National Park Service confirms 9 cases of hantavirus in YosemiteSeptember 17th, 2012 by Angie, Project Specialist
Yosemite National Park has made international headlines this summer after nine visitors contracted hantavirus after visiting the park. Although the presence of hantavirus is not new in the Sierra Nevada, the rodent-carried disease is rare and the high number of cases this summer is unprecedented.
Hantavirus is a respiratory disease that manifests itself in flu-like symptoms. Symptoms take 1–6 weeks to appear, and in the case of Yosemite visitors, affected persons could be out of the country by the time they realize they are sick. The delay in symptoms and the large number of foreign visitors has created a global awareness of hantavirus tied to Yosemite.
Since the discovery of hantavirus in 1993, there have been only 60 cases in California and 587 nationally. While experts are unsure what has caused the recent increase in hantavirus cases, public health officials suspect that a boom in populations of deer mice, the primary carriers of the virus, could be a factor. Eight of the nine confirmed hantavirus cases were contracted after visitors stayed in Signature Tent Cabins in Curry Village. The cabins have since been closed indefinitely, and the National Park Service, Center for Disease Control, and California Department of Public Health are working with Delaware North Companies—the park’s concessionaire—to ensure that necessary measures are taken to reduce rodent activity.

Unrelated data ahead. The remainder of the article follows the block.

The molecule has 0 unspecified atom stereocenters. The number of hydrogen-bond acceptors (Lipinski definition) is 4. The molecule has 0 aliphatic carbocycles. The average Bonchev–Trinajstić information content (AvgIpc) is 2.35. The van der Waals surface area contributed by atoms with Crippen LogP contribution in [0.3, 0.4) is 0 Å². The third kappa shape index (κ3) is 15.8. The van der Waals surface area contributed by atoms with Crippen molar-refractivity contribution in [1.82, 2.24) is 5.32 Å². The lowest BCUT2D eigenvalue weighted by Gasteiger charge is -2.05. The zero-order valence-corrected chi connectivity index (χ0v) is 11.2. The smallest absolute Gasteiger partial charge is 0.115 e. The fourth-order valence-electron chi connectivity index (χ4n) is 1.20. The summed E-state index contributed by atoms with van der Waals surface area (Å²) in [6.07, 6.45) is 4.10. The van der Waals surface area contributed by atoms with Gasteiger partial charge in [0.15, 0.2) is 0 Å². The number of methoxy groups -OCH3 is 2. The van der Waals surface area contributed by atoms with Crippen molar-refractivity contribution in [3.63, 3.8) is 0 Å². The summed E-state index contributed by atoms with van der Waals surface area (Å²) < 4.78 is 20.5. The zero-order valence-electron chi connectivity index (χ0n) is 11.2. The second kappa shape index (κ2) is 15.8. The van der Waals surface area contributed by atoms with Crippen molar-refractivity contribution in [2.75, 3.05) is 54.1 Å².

Although hantavirus is a serious disease, visitors need not alter travel plans to Yosemite National Park or the Eastern Sierra. If you are traveling in an area that is home to deer mice, there are simple precautions you can take to reduce your risk of exposure to the virus. Hantavirus is transferred through the urine, feces, and saliva of deer mice, so avoiding mice, their droppings, and burrows is the best way to stay safe and healthy. Avoid breathing air that could contain stirred up deer mouse feces, and, of course, never handle deer mice, dead or alive. If you are camping, avoid sleeping directly on the ground, and store your food in a mouse-proof container to avoid tempting affected mice.
For more information on hantavirus, please visit the Centers of Disease Control & Prevention’s website. The National Park Service in Yosemite has also set up a hotline that is available 9:00am to 5:00pm at (209) 372-0822.